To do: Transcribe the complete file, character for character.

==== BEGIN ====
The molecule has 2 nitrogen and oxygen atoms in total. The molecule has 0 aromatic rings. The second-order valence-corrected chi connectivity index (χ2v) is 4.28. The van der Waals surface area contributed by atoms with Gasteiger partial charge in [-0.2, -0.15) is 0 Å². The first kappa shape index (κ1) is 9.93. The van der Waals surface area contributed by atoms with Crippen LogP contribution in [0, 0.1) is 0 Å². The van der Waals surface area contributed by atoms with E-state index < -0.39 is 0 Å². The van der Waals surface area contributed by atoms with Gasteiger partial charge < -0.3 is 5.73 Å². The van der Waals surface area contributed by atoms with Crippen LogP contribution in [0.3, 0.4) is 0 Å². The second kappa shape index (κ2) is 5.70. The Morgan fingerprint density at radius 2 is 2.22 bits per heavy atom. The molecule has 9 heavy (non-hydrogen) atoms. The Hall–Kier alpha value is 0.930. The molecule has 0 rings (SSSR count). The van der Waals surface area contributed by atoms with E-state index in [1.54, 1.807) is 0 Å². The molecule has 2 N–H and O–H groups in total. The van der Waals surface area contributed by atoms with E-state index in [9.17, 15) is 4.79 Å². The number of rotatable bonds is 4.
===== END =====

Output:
The molecule has 2 nitrogen and oxygen atoms in total. The molecule has 0 aromatic rings. The second-order valence-corrected chi connectivity index (χ2v) is 4.28. The van der Waals surface area contributed by atoms with Gasteiger partial charge in [-0.2, -0.15) is 0 Å². The first kappa shape index (κ1) is 9.93. The van der Waals surface area contributed by atoms with Crippen LogP contribution in [0, 0.1) is 0 Å². The van der Waals surface area contributed by atoms with E-state index < -0.39 is 0 Å². The van der Waals surface area contributed by atoms with Gasteiger partial charge < -0.3 is 5.73 Å². The van der Waals surface area contributed by atoms with Crippen LogP contribution in [0.3, 0.4) is 0 Å². The second kappa shape index (κ2) is 5.70. The Morgan fingerprint density at radius 2 is 2.22 bits per heavy atom. The molecule has 9 heavy (non-hydrogen) atoms. The Hall–Kier alpha value is 0.930. The molecule has 0 rings (SSSR count). The van der Waals surface area contributed by atoms with E-state index in [1.54, 1.807) is 0 Å². The molecule has 2 N–H and O–H groups in total. The van der Waals surface area contributed by atoms with E-state index in [9.17, 15) is 4.79 Å². The number of rotatable bonds is 4.